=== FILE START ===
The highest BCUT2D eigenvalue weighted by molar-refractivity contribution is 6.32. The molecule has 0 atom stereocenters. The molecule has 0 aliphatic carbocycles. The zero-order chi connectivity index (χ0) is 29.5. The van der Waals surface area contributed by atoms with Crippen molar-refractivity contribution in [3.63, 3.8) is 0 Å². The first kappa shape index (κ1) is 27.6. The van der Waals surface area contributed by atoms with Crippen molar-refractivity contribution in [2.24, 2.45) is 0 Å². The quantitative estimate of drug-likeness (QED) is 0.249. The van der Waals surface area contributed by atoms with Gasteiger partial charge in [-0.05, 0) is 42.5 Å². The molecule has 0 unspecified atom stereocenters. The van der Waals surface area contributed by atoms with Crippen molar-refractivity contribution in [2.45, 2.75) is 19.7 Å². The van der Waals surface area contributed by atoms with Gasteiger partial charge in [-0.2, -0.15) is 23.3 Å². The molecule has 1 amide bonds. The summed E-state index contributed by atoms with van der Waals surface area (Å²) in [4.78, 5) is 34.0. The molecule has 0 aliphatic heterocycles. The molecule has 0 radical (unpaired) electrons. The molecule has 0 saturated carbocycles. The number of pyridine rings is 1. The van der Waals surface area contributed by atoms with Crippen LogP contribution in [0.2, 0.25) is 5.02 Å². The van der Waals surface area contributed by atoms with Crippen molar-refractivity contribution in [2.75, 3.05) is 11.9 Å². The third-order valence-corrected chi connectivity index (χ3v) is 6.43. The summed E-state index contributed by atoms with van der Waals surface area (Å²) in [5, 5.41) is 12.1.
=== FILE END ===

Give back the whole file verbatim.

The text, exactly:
The highest BCUT2D eigenvalue weighted by molar-refractivity contribution is 6.32. The molecule has 0 atom stereocenters. The molecule has 0 aliphatic carbocycles. The zero-order chi connectivity index (χ0) is 29.5. The van der Waals surface area contributed by atoms with Crippen molar-refractivity contribution in [3.63, 3.8) is 0 Å². The first kappa shape index (κ1) is 27.6. The van der Waals surface area contributed by atoms with Crippen molar-refractivity contribution in [2.24, 2.45) is 0 Å². The quantitative estimate of drug-likeness (QED) is 0.249. The van der Waals surface area contributed by atoms with Gasteiger partial charge in [-0.05, 0) is 42.5 Å². The molecule has 0 unspecified atom stereocenters. The van der Waals surface area contributed by atoms with Crippen molar-refractivity contribution in [2.45, 2.75) is 19.7 Å². The van der Waals surface area contributed by atoms with Gasteiger partial charge in [-0.2, -0.15) is 23.3 Å². The molecule has 1 amide bonds. The summed E-state index contributed by atoms with van der Waals surface area (Å²) in [4.78, 5) is 34.0. The molecule has 0 aliphatic heterocycles. The molecule has 0 radical (unpaired) electrons. The molecule has 0 saturated carbocycles. The number of pyridine rings is 1. The van der Waals surface area contributed by atoms with Crippen LogP contribution in [0.2, 0.25) is 5.02 Å². The van der Waals surface area contributed by atoms with Crippen molar-refractivity contribution in [2.75, 3.05) is 11.9 Å². The third-order valence-corrected chi connectivity index (χ3v) is 6.43. The summed E-state index contributed by atoms with van der Waals surface area (Å²) in [5, 5.41) is 12.1.